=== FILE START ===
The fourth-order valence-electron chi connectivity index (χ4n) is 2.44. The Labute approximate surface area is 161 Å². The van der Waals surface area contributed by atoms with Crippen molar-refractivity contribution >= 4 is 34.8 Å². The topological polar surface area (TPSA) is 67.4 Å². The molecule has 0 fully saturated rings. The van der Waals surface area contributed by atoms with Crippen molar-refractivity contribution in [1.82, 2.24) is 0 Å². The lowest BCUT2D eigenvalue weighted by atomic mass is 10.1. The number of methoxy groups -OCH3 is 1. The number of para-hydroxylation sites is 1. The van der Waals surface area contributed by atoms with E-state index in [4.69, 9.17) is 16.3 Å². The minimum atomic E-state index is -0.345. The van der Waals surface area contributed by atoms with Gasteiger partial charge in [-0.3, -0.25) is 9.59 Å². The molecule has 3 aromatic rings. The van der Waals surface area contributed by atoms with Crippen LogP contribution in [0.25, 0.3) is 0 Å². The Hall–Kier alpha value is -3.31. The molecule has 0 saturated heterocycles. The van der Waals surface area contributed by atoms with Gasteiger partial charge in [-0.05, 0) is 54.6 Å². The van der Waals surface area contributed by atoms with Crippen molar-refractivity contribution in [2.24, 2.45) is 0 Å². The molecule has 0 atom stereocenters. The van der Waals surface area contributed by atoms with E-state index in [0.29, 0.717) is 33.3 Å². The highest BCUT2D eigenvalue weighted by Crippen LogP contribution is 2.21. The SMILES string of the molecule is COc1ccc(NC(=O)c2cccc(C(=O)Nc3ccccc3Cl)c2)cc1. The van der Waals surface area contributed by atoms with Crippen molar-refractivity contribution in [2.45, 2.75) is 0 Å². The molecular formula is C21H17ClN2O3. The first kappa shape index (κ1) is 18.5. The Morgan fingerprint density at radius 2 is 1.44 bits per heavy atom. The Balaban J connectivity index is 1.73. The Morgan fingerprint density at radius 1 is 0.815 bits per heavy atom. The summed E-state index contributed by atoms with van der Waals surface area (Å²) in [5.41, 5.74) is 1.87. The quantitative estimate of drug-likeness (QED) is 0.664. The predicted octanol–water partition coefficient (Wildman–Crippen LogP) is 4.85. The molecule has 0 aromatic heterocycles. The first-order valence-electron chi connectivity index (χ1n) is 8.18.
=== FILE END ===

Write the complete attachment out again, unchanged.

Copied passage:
The fourth-order valence-electron chi connectivity index (χ4n) is 2.44. The Labute approximate surface area is 161 Å². The van der Waals surface area contributed by atoms with Crippen molar-refractivity contribution >= 4 is 34.8 Å². The topological polar surface area (TPSA) is 67.4 Å². The molecule has 0 fully saturated rings. The van der Waals surface area contributed by atoms with Crippen molar-refractivity contribution in [1.82, 2.24) is 0 Å². The lowest BCUT2D eigenvalue weighted by atomic mass is 10.1. The number of methoxy groups -OCH3 is 1. The number of para-hydroxylation sites is 1. The van der Waals surface area contributed by atoms with E-state index in [4.69, 9.17) is 16.3 Å². The minimum atomic E-state index is -0.345. The van der Waals surface area contributed by atoms with Gasteiger partial charge in [-0.3, -0.25) is 9.59 Å². The molecule has 3 aromatic rings. The van der Waals surface area contributed by atoms with Crippen LogP contribution in [0.25, 0.3) is 0 Å². The Hall–Kier alpha value is -3.31. The molecule has 0 saturated heterocycles. The van der Waals surface area contributed by atoms with Gasteiger partial charge in [-0.05, 0) is 54.6 Å². The van der Waals surface area contributed by atoms with Crippen molar-refractivity contribution in [2.24, 2.45) is 0 Å². The molecule has 0 atom stereocenters. The van der Waals surface area contributed by atoms with E-state index in [0.29, 0.717) is 33.3 Å². The highest BCUT2D eigenvalue weighted by Crippen LogP contribution is 2.21. The SMILES string of the molecule is COc1ccc(NC(=O)c2cccc(C(=O)Nc3ccccc3Cl)c2)cc1. The van der Waals surface area contributed by atoms with Crippen molar-refractivity contribution in [2.45, 2.75) is 0 Å². The molecular formula is C21H17ClN2O3. The first kappa shape index (κ1) is 18.5. The Morgan fingerprint density at radius 2 is 1.44 bits per heavy atom. The Balaban J connectivity index is 1.73. The Morgan fingerprint density at radius 1 is 0.815 bits per heavy atom. The summed E-state index contributed by atoms with van der Waals surface area (Å²) in [5.41, 5.74) is 1.87. The quantitative estimate of drug-likeness (QED) is 0.664. The predicted octanol–water partition coefficient (Wildman–Crippen LogP) is 4.85. The molecule has 0 aromatic heterocycles. The first-order valence-electron chi connectivity index (χ1n) is 8.18.